Shelter Residents Take Charge Through the Coalition’s Client Advocacy Group

By Sarah Murphy

SafetyNetSp2012CAG

Every other Tuesday roughly 30 men and women from New York’s single adult shelters gather at the Coalition to participate in our Client Advocacy Group (CAG). Formed nearly two decades ago to help organize community boards of people living in homeless shelters, CAG has grown into a multi-faceted program based on advocacy, education, empowerment and socialization.

Each CAG meeting is facilitated by our Shelter Specialist and former CAG member, David Obele. He leads the group in a discussion about topics relevant to the members’ needs, such as DHS policies and procedures, voting rights, and more personal concerns, like ways to cope with the embarrassment and guilt that often come with being homeless. Having known what it is like to live in a shelter himself, David is able to get members to open up and focus on how they can make their lives better.

The group also goes over issues that have arisen in the shelters. David calls CAG his “eyes and ears.” As the designated shelter monitor, the Coalition is responsible for making sure 68 shelters are up to code, and as David put it, “We can’t be everywhere at one time, so we depend on CAG not only to tell us how things are going, but to go back to the shelters and help us negotiate with shelter staff and get things fixed.”

We hear a host of concerns. Some of the members have been wrongly threatened with eviction from the shelter. Others tell us that they have been placed in a shelter inappropriately, or forced to enter a drug treatment program when they are in fact sober. Still more come with complaints about shelter cleanliness, extreme temperatures, crime and poor staff treatment. David coaches them on ways to deal with these problems, but more importantly, the roundtable style of the session gives other CAG members the chance to share how they have dealt with similar situations in their shelters, helping to give each member a valuable sense of purpose.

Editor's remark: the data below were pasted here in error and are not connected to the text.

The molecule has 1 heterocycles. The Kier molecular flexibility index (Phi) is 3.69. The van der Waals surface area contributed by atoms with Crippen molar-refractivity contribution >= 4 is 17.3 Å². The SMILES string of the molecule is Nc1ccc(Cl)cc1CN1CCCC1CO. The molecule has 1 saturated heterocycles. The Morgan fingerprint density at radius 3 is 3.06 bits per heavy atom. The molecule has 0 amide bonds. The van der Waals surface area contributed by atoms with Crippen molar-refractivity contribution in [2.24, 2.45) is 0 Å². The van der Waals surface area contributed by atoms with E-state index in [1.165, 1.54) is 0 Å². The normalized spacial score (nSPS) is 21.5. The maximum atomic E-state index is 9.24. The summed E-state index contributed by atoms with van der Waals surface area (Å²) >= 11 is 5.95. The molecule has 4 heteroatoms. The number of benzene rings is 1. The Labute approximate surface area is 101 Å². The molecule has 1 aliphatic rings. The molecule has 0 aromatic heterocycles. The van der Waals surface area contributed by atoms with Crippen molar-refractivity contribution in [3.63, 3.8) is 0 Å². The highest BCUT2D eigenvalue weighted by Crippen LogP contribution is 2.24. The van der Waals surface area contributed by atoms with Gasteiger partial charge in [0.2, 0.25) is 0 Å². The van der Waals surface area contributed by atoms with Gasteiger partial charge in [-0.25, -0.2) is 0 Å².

After the business has been settled, they spend the remainder of the meeting eating dinner and socializing. “We want to let our CAG members know that they aren’t alone,” David acknowledges. “There is so much isolation in being homeless. This time allows people to realize they aren’t the only ones who have had hardships. That there are others like me.”

Outside of the meetings, CAG plays a central role in the Coalition’s advocacy efforts. In addition to heading shelter community board meetings and informing other residents about their rights, they join the Coalition at press conferences, rallies and marches – even going up to Albany in the middle of the winter to challenge government cuts. Through all of this, friendships are made, and many of our members – for the first time, in a long time – realize that they matter. They can make a difference.

Published in Safety Net, Spring 2012